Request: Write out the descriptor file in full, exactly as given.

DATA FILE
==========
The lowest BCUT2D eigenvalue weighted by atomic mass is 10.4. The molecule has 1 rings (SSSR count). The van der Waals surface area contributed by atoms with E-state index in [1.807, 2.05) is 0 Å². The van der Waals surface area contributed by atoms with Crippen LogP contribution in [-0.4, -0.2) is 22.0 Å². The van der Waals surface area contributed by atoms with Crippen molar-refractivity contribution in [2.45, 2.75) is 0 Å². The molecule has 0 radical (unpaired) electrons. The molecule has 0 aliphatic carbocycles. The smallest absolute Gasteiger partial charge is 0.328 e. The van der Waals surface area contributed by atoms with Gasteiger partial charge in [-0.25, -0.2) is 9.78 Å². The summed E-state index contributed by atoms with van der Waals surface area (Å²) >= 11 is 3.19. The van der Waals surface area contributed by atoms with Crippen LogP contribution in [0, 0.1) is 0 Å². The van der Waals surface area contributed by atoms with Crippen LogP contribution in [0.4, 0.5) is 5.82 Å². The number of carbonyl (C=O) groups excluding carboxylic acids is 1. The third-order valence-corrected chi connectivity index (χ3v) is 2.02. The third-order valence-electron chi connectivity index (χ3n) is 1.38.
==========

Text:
The lowest BCUT2D eigenvalue weighted by atomic mass is 10.4. The molecule has 1 rings (SSSR count). The van der Waals surface area contributed by atoms with E-state index in [1.807, 2.05) is 0 Å². The van der Waals surface area contributed by atoms with Crippen LogP contribution in [-0.4, -0.2) is 22.0 Å². The van der Waals surface area contributed by atoms with Crippen molar-refractivity contribution in [2.45, 2.75) is 0 Å². The molecule has 0 radical (unpaired) electrons. The molecule has 0 aliphatic carbocycles. The smallest absolute Gasteiger partial charge is 0.328 e. The van der Waals surface area contributed by atoms with Gasteiger partial charge in [-0.25, -0.2) is 9.78 Å². The summed E-state index contributed by atoms with van der Waals surface area (Å²) >= 11 is 3.19. The van der Waals surface area contributed by atoms with Crippen LogP contribution in [0, 0.1) is 0 Å². The van der Waals surface area contributed by atoms with Crippen LogP contribution in [0.4, 0.5) is 5.82 Å². The number of carbonyl (C=O) groups excluding carboxylic acids is 1. The third-order valence-corrected chi connectivity index (χ3v) is 2.02. The third-order valence-electron chi connectivity index (χ3n) is 1.38.